D. Scott Rieth Criminal Defense Attorney
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Can an officer demand you take a breath test?

One of the most commonly asked questions by both newer drivers and those who have recently been involved in a DUI incident is whether or not the police can really demand that you take a breath test in the field. The answer to that is more complex than you might imagine at first, and it depends on where you happen to be located. In Florida, the answer is yes, but the way that the law is written produces some effects that are a little different from other states where breath tests can be compelled.

Understanding Florida's law

Under Florida law, a DUI occurs when one is operating a vehicle with a blood alcohol level of 0.08 or higher. The implied consent law that exists alongside the DUI statute gives officers the discretion to use one of several methods to test sobriety before making an arrest, including:

  • Breath
  • Urine
  • Blood
  • Field sobriety testing

Technically, it is up to the officer's discretion which of these methods are used, and refusal to take either a blood, breath, or urine test will trigger the penalties under the implied consent law. That means a one-year suspension of a driver's license for a first offense, 18 months for a second offense.

If an officer requests a test

You are obligated to comply with the test unless you wish to have your license suspended automatically, and in addition to that, your refusal to be tested can be used as evidence against you if you are subsequently charged with DUI anyway. Failing the test rarely escalates the situation, and even a failed test is no guarantee of conviction.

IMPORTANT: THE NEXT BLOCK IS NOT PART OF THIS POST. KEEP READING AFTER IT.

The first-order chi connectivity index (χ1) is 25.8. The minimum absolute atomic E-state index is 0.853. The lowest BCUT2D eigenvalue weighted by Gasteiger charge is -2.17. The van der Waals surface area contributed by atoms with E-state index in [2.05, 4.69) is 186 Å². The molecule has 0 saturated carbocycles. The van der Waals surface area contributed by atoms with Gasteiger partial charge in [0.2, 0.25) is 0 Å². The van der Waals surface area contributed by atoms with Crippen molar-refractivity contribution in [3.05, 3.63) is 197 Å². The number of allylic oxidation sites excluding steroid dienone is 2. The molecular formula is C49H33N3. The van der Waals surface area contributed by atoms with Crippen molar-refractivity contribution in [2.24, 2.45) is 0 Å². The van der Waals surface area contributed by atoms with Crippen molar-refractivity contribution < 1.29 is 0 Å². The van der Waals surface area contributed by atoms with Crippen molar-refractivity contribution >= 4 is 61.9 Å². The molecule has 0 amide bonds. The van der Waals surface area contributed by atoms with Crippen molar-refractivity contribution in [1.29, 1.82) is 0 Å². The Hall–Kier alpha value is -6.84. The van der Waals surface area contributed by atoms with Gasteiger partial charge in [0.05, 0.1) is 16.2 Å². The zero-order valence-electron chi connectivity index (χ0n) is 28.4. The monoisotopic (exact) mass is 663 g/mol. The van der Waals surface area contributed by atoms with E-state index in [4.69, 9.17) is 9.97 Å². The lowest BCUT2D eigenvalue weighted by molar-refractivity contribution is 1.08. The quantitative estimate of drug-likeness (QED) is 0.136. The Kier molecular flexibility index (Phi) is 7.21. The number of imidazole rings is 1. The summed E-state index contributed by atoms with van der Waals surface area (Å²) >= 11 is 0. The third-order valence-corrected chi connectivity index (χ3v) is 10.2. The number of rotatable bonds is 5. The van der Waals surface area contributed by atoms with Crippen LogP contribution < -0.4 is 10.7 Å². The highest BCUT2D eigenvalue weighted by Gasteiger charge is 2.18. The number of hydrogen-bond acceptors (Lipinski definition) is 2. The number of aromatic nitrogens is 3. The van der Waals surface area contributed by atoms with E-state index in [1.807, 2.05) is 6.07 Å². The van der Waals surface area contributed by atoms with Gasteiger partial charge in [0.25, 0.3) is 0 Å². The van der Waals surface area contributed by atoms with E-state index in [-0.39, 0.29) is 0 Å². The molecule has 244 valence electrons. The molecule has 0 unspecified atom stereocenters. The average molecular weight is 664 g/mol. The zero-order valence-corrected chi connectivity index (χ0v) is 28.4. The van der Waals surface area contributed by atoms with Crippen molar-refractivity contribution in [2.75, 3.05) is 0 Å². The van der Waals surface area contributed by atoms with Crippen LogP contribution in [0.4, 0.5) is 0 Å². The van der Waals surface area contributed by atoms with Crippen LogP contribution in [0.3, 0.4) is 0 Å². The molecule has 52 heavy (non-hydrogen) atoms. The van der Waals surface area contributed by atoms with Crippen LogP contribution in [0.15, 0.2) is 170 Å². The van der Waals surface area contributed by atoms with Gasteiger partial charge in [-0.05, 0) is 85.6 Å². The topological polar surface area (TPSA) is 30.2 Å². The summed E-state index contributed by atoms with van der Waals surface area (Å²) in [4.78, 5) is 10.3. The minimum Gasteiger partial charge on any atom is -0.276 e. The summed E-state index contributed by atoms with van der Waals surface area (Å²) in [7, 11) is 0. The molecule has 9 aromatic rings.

Since the officer's discretion allows him or her to choose the method of the test, you might not be given a breath test. It is possible that an officer will go directly for blood or urine testing because of mitigating factors. Those are also required, or drivers face the same penalty they do for refusing a breath test.

What to do if you are arrested

If you comply with the test and receive unfavorable results, the best thing you can do is talk to an attorney. There are many reasons why blood, urine, and breath tests may go wrong, and a skilled defense attorney with experience handling DUI cases will understand what they are. As with most cases involving police contact, volunteering further information without consulting your attorney first may damage your case, so it is best to get advice about your situation as soon as possible if you have been compelled to take a breath test and it led to an arrest.

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D. Scott Rieth
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Bradenton, FL 34202

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